Pakistan has found itself in a fruitful position, having mended relations with the Saudi-led bloc of Arab nations, while also maintaining ties with an alternate alliance challenging for a leadership role in the wider Muslim world.
This was evident when last week, Pakistani Foreign Minister Shah Mahmood Qureshi visited Egypt to meet with President Abdel Fattah al-Sisi, and Arab League Secretary-General Ahmed Aboul Gheit at the organization’s headquarters.
While Pakistan’s Foreign Office has stated that these discussion focused on economics, it was speculated that these talks were a continuation of Pakistan’s wider efforts to mend ties with the Saudi bloc, after Qureshi asked the Organization of Islamic Cooperation to stop delaying on convening a meeting of its Council of Foreign Ministers on Kashmir, in August.
After the Pakistan-Arab League rift emerged in August, Saudi Arabia and the United Arab Emirates asked Pakistan to repay $4 billion in loans, originally taken out in 2018.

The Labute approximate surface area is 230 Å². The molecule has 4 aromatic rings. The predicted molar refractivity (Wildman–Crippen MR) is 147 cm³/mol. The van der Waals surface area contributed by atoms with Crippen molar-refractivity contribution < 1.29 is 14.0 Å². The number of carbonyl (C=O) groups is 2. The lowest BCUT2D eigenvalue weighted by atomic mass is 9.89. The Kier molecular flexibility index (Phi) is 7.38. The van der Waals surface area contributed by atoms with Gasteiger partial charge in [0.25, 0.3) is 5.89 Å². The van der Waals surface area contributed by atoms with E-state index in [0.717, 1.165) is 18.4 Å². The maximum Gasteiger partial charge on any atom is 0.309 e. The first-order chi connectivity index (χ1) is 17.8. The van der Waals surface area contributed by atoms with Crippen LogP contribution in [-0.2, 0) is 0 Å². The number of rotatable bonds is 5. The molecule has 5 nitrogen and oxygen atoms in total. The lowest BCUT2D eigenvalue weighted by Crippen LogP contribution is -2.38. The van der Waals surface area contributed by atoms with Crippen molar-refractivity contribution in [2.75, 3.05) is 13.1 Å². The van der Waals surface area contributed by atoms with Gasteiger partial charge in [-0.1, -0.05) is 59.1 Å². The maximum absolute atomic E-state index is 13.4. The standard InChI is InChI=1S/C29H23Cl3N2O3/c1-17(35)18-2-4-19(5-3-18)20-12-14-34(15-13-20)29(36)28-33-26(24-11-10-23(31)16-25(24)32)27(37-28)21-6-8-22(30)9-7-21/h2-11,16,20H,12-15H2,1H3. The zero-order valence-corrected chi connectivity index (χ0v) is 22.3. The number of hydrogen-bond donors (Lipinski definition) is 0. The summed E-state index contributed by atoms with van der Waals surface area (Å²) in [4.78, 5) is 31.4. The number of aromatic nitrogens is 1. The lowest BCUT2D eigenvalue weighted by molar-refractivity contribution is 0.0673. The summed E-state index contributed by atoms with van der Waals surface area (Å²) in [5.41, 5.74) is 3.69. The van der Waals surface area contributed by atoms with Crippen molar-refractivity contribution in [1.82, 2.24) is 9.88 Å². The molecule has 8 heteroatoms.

Furthermore, in December the United Arab Emirates suspended the issuance of work visas to Pakistani nationals, and now in contrast Saudi Arabia and the UAE each rolled over loans of $1 billion to Islamabad.
In addition, plans for a $10 billion Saudi Aramco oil refinery in the port city of Gwadar has also seen a new surge in progress, as according to Shahzeb Khan Kakar, Director-General of the Gwadar Development Authority, has told reporters that planning for a mega oil city will be completed within six to seven months.
It has been speculated that the Gulf nations have recalibrated their positions after attempting to pressure Pakistan, as the country’s stature as the second largest Muslim country in the world (according to population) will largely dictate its support in the region – especially when it comes to the recognition of Israel.